It’s eight pm, and the frustrated conversations in the kitchen between my boyfriend, my old roommate and me fill the room with tangible conviction.
We’re angry millennials, and we’re not happy with the harsh reality of our future, one shaped by a lack of wealth and an abundance of debt. We’re tired, and the majority of our generation has yet to recover fully from the last Great Recession; what is our generation to do when the next, imminent recession hits? We are likely the first generation in modern economic history to be worse off than our parents, with smaller savings accounts, lower wages, and little to no investments, while living in the wealthiest country in the world. Something is very, very wrong.
As a member of this much maligned Millennial generation, I can say that we’re barely surviving. This is the reality of living with an inherited economy structured to produce uncertainty for the young and the poor and the marginalized, while perpetuating wealth for the old and rich and the white. This I find particularly ironic because our generation has been forced to keep transferring our wealth to the older generation, the same one that loves to call us entitled and lazy. I reflect on this as I sit at my kitchen table, fervently discussing with some of my closest ones, the future of our country, the fact that it lies in the hands of a few old white men, and what it entails for our fed up generation.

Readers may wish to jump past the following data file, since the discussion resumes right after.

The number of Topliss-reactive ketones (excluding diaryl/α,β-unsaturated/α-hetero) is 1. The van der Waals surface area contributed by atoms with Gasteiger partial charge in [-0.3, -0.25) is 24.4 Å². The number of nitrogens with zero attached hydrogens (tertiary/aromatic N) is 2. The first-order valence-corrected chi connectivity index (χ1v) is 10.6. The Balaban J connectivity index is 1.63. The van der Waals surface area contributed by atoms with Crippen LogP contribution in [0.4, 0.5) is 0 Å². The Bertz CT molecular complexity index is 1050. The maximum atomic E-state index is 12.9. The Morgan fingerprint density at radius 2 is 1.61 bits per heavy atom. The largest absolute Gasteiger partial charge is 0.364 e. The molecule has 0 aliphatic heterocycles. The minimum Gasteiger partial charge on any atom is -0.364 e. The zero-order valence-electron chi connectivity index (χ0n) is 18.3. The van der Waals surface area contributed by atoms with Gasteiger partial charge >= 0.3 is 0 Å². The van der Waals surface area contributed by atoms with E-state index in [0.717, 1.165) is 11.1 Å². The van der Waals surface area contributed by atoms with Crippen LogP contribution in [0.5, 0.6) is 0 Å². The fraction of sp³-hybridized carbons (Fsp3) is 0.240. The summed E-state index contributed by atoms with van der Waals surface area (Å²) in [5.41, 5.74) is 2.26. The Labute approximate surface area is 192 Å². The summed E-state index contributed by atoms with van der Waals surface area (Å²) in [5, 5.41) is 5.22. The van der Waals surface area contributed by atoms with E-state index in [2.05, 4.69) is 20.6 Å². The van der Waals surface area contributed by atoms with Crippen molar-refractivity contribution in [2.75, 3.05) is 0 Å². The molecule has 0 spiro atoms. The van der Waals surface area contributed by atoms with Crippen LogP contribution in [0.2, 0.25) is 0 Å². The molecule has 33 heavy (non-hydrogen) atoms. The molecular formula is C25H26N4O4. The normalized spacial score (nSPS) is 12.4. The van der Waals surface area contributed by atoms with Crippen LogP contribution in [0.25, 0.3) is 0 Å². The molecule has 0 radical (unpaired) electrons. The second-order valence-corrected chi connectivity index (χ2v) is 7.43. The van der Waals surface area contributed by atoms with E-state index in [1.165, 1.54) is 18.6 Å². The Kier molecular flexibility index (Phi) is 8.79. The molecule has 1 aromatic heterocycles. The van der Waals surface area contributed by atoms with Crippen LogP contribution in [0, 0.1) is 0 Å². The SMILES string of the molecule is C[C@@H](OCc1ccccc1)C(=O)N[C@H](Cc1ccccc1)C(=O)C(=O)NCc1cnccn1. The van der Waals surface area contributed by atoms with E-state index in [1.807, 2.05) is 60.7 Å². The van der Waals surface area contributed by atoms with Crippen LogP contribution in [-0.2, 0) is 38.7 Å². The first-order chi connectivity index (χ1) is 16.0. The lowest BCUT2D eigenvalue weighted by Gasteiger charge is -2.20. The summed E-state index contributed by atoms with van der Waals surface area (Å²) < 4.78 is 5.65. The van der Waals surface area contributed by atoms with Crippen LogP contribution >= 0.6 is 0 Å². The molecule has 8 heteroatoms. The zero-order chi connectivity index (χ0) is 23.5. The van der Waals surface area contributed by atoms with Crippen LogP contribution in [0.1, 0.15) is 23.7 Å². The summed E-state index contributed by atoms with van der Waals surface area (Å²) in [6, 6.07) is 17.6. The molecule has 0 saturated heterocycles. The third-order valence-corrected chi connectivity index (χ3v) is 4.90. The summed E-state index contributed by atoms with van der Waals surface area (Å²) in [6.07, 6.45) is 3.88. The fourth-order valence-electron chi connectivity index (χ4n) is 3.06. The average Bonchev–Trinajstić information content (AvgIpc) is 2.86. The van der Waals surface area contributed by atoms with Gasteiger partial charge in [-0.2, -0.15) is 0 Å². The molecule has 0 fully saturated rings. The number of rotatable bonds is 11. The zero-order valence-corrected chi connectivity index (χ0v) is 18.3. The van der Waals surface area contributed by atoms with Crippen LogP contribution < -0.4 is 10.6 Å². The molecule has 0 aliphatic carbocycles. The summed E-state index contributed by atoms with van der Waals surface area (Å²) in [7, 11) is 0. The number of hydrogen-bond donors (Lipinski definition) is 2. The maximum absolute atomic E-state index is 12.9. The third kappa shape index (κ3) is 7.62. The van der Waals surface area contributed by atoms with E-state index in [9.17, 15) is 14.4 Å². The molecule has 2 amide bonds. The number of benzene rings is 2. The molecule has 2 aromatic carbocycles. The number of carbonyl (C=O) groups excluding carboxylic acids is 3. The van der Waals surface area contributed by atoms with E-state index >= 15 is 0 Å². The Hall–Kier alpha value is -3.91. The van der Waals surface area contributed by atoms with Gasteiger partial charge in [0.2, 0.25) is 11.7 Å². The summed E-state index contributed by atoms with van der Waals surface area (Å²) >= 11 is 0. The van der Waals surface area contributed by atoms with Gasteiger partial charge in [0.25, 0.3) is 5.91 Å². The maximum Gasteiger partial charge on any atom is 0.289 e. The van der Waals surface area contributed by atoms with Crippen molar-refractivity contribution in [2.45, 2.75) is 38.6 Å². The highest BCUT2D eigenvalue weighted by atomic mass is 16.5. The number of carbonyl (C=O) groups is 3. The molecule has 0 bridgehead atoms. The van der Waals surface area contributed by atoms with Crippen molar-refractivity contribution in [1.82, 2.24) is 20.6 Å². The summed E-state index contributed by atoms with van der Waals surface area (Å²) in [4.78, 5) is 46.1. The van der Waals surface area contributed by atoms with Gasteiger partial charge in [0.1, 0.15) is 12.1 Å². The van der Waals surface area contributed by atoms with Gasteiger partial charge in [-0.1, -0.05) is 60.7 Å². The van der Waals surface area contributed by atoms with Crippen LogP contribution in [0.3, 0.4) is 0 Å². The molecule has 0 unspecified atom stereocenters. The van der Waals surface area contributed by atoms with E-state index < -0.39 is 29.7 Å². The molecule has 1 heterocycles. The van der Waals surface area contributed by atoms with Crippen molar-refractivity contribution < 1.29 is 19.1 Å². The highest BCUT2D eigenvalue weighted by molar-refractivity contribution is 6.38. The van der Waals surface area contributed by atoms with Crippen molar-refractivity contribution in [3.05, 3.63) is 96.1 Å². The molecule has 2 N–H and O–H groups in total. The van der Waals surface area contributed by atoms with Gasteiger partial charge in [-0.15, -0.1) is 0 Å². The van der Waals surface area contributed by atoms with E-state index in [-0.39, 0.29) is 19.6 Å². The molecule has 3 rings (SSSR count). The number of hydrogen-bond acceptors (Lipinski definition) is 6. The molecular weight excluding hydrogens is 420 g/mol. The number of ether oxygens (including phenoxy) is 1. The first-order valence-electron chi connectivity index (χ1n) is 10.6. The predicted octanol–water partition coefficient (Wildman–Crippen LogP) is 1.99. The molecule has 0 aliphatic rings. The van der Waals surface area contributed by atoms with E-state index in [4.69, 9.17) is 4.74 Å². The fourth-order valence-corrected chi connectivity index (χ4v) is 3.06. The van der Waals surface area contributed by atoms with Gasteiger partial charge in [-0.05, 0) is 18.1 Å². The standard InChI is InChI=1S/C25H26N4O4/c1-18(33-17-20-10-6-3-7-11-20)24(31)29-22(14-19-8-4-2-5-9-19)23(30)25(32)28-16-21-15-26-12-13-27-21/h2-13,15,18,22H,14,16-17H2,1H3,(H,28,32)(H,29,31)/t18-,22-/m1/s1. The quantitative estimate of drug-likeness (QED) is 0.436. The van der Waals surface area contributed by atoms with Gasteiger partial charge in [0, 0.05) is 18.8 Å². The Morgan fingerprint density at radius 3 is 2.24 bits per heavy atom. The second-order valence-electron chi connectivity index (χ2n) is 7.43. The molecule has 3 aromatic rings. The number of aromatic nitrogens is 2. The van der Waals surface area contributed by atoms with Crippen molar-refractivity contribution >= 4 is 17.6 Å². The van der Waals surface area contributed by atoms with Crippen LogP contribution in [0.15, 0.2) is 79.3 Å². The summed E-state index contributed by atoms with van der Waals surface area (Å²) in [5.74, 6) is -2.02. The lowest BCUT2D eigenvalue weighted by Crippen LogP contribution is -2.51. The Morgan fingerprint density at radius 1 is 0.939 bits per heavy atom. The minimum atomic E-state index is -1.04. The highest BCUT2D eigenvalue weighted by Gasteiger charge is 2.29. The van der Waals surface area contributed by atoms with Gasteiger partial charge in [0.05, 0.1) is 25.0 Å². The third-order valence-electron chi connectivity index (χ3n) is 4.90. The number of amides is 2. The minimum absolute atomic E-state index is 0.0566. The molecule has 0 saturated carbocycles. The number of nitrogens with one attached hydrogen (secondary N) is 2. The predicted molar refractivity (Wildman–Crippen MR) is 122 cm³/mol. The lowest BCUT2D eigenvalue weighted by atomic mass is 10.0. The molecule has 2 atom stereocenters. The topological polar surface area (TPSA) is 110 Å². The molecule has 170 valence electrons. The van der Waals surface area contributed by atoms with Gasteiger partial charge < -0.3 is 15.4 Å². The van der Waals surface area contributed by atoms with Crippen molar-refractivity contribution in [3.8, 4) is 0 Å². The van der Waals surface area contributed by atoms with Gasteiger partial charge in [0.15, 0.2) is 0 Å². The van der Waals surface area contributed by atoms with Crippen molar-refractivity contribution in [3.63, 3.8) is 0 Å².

Here’s the thing; I have always believed in hard work, and I know this value isn’t lost on my generation or the one right behind ours.
The power of youth has become palpable all over the world through the young Millennials and Gen Zers who have come together, rallying to the streets to protest in spite of a global pandemic. It takes hard work to effect real change, and we are indignant at the injustices of our world today. I am comforted by this thought as I hear my boyfriend and friend talk passionately about how our generation has to work together to dismantle these systems of oppression. They’re right. We do, and it’s up to us and the power of youth. Maybe complacency and jadedness come with age, but right now, young Millennials and Gen Zers are anything but complacent. Just look through your social media accounts or at any of the BLM protests.
The last thing I want to leave you with is a moving statement made by Nupol Kiazolu, president of BLM Greater New York, during a protest in Times Square.
“...This is not a moment, it’s a movement. Young people have been carrying every single movement we’ve seen across the world, so it’s time for adults to step aside and uplift us. We are not just the future. We are the present.”